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    Gupta A, 2020. Tracking COVID-19 mortality in India, where deaths aren’t registered properly. The Wire Science. Available at: https://science.thewire.in/health/covid-19-mortality-india-civil-registration-deaths/. Accessed August 10, 2020.

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    Lorenz C, Azevedo TS, Chiaravalloti-Neto F, 2020. COVID-19 and dengue fever: a dangerous combination for the health system in Brazil. Travel Med Infect Dis 35: 101659.

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  • 21.

    Hodgson J, 2020. The pandemic pipeline. Nat Biotechnol 38: 523532.

 

 

 

 

 

India’s Battle against COVID-19: Progress and Challenges

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  • 1 Center for Disease Dynamics, Economics & Policy, New Delhi, India;
  • 2 Princeton University, Princeton, New Jersey;
  • 3 The Wellcome Trust/DBT India Alliance, New Delhi, India;
  • 4 Independent Consultant, New Delhi, India

INTRODUCTION

India was fortunate not to be among the first countries hit by COVID-19. The first reported case of infection with the SARS-CoV-2, the virus that causes COVID-19, in India was reported on January 30, 2020 in an Indian student evacuated from Wuhan, and the first death was reported on March 12, 2020. Although it is possible that the SARS-CoV-2 was circulating in India earlier, the first known secondary transmission of the virus within India was reported only in early March.

Even when the case load was low, India was predicted to be at high risk for COVID-19 for a number of reasons. A dense population, especially in urban settings, could exacerbate the spread of SARS-CoV-2. The Indian population has high rates of uncontrolled hypertension1 and diabetes,2 both of which have been shown to be risk factors for severe COVID-19 and mortality. Although children were found less likely to be infected in China3 and other countries, it was unclear how children in India, who have high levels of stunting and early exposure to infections, would fare against SARS-CoV-2.4 On the plus side, it was hypothesized that India’s relatively young population—65% of India’s population is younger than 35 years, and only 6% is older than 65 years—would be spared high mortality from a disease that targets the elderly. In comparison, 22% of the population of Italy and 10% of that of China are older than 65 years.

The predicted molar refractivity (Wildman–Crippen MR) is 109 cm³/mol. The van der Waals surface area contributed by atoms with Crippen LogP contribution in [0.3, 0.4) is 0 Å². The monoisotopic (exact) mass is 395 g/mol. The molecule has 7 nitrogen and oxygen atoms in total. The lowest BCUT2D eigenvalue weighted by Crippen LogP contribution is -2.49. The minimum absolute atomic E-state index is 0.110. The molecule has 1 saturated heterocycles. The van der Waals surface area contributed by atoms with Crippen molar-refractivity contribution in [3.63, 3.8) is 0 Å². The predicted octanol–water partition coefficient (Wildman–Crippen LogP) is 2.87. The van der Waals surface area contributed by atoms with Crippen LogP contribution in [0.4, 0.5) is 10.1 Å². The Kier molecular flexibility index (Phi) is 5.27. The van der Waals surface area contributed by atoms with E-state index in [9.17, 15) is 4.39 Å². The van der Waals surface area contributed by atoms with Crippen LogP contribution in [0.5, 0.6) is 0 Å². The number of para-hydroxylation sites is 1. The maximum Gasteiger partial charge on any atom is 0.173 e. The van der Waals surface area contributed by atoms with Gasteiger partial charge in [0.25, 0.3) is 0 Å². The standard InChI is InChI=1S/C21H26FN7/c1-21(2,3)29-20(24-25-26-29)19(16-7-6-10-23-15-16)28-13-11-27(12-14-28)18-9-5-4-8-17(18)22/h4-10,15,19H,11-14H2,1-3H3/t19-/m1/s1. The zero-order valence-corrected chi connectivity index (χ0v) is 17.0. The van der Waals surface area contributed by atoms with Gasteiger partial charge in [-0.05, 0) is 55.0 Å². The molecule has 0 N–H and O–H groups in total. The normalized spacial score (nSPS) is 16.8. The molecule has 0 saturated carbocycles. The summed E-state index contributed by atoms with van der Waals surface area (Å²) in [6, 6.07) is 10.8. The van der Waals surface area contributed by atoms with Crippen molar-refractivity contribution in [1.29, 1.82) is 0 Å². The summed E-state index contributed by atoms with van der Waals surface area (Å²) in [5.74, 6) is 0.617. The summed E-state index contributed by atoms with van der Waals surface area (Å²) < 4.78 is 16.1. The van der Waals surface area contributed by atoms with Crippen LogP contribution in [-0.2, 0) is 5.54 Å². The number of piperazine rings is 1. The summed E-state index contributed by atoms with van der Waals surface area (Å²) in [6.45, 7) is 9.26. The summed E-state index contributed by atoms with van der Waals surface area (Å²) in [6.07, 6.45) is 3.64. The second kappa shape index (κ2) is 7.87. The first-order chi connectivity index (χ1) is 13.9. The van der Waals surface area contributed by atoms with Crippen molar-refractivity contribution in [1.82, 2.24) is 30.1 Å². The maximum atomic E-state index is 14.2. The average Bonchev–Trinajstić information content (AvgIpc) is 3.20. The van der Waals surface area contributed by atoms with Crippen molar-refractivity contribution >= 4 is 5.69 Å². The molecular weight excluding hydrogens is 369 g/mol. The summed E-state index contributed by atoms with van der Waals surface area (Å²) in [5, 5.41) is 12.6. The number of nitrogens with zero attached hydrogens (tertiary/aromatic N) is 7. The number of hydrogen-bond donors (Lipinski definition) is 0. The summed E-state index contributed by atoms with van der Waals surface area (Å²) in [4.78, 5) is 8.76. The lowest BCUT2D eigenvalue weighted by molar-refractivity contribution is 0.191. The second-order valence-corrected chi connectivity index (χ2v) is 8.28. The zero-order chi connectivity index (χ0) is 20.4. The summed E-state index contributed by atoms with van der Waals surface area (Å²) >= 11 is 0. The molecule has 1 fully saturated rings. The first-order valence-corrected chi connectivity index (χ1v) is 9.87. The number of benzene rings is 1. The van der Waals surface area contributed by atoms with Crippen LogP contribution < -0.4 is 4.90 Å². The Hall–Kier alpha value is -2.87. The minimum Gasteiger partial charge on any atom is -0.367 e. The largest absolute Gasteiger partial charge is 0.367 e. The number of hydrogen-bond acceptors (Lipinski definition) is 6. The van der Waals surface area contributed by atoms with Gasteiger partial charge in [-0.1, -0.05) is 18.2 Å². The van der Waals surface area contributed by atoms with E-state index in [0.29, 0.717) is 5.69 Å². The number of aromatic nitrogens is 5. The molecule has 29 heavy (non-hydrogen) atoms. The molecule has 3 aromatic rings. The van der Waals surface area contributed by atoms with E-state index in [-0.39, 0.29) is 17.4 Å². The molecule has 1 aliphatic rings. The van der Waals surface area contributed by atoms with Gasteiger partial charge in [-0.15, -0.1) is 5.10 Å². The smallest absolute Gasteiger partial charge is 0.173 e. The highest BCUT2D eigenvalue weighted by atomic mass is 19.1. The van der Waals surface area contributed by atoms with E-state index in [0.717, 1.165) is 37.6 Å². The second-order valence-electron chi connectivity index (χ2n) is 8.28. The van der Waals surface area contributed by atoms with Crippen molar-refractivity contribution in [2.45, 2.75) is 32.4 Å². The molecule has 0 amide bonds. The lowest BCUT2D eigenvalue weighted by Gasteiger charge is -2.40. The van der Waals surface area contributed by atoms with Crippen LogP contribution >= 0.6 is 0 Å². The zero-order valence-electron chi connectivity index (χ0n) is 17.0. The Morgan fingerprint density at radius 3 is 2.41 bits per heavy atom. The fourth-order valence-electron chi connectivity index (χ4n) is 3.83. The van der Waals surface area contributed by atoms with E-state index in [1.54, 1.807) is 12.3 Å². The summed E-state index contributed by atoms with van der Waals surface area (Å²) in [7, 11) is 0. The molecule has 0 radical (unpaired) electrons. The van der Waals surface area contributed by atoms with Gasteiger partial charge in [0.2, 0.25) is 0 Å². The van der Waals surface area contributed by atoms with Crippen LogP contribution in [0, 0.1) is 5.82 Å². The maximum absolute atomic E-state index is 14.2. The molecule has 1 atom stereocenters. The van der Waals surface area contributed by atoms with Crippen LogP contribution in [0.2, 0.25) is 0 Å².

COVID-19 RESPONSE AND THE STATUS OF THE PANDEMIC IN INDIA

How did India respond and how has it fared? The Indian government responded to COVID-19 with temperature screening of incoming passengers on flights from East Asia. Large public events, including one to greet U.S. President Donald Trump, were held as late as February 24, although disease transmission was well underway in Europe at that time. On March 24, a national lockdown was announced with 4 hours’ notice.5 Although a state-level or more localized lockdown would have been preferable, the precise locations of disease hotspots were unknown because of low levels of testing.6 The sudden lockdown imposed a significant burden on the urban poor and migrants, who found themselves both out of work and with no means to return to their villages.

At the time of the lockdown, India had officially counted about 500 cases of COVID-19 and 10 deaths because of the contagion. The lockdown represented a law-and-order solution to a problem for which India was poorly equipped from a public health standpoint. At that time, India had approximately 1.9 million hospital beds, 95,000 intensive care unit (ICU) beds, and 48,000 ventilators, against a need of 270,000 ICU beds under an optimistic scenario of COVID-19 burden.7 The lockdown was essential to buy time to prepare for the eventual flood of cases.

Model-based estimates8 produced in March 2020 had indicated that a national lockdown could reduce the number of infections at the peak of the pandemic—expected in early May—by 70–80%, depending on the degree of public compliance with physical distancing. These projections estimated that, in the absence of any intervention, India could expect to see 5–20% of its urban population infected in a first wave.8,9 At an overall mortality rate of 1%, the death toll could climb to hundreds of thousands, if not higher.

By all accounts, the national lockdown was tightly enforced and has been described as one of the harshest in the world.10 Since late June, the lockdown has been lifted in stages and has transitioned to state-level lockdowns that have been largely reactive to local caseloads at any given time. Some form of restrictions on movement exists in most states. However, universal adherence to masking and social distancing has been difficult to enforce, and compliance has varied across states and districts. Physical distancing is not practicable in many low-income communities where there is significant crowding both within households and in public spaces. As of August, schools, colleges, movie theaters, places of worship, and most other places of mass gathering remain closed. The future outlook for reopening is unclear at this time.

Caseloads and deaths are now increasing at the fastest rate of any large country, and India currently records more than 800 COVID-19 deaths every day (Figures 1 and 2). As of August 3, 2020, India was third in the world in the number of reported SARS-CoV-2 infections (2,456,785) and fourth in the number of reported COVID-19 deaths (48,117).11 Both infections and deaths are likely underestimated because of the low levels of testing in India. Mortality rates (based on reported cases and deaths) appear to be low in India, as they are in most countries in the region, perhaps indicative of both limited testing and other unexplained factors.